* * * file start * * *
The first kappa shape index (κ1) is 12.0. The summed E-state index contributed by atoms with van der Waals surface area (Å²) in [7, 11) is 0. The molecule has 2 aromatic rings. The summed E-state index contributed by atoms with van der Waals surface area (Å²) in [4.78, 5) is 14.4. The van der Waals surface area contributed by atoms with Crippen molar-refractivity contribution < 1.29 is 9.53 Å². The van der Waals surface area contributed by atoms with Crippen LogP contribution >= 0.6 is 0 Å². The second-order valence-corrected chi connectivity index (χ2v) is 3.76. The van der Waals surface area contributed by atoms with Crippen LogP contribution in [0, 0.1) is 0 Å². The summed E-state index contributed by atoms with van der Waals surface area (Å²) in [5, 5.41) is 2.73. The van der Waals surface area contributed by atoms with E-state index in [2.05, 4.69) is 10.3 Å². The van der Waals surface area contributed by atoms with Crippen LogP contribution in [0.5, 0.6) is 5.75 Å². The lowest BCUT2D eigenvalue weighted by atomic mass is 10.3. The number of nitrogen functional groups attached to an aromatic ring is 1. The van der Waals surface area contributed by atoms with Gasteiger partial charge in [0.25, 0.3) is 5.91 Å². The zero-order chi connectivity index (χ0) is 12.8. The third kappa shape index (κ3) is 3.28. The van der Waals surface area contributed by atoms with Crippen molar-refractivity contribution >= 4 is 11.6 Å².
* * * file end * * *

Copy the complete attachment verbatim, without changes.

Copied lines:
The first kappa shape index (κ1) is 12.0. The summed E-state index contributed by atoms with van der Waals surface area (Å²) in [7, 11) is 0. The molecule has 2 aromatic rings. The summed E-state index contributed by atoms with van der Waals surface area (Å²) in [4.78, 5) is 14.4. The van der Waals surface area contributed by atoms with Crippen molar-refractivity contribution < 1.29 is 9.53 Å². The van der Waals surface area contributed by atoms with Crippen LogP contribution >= 0.6 is 0 Å². The second-order valence-corrected chi connectivity index (χ2v) is 3.76. The van der Waals surface area contributed by atoms with Crippen LogP contribution in [0, 0.1) is 0 Å². The summed E-state index contributed by atoms with van der Waals surface area (Å²) in [5, 5.41) is 2.73. The van der Waals surface area contributed by atoms with E-state index in [2.05, 4.69) is 10.3 Å². The van der Waals surface area contributed by atoms with Crippen LogP contribution in [0.5, 0.6) is 5.75 Å². The lowest BCUT2D eigenvalue weighted by atomic mass is 10.3. The number of nitrogen functional groups attached to an aromatic ring is 1. The van der Waals surface area contributed by atoms with Gasteiger partial charge in [0.25, 0.3) is 5.91 Å². The zero-order chi connectivity index (χ0) is 12.8. The third kappa shape index (κ3) is 3.28. The van der Waals surface area contributed by atoms with Crippen molar-refractivity contribution >= 4 is 11.6 Å².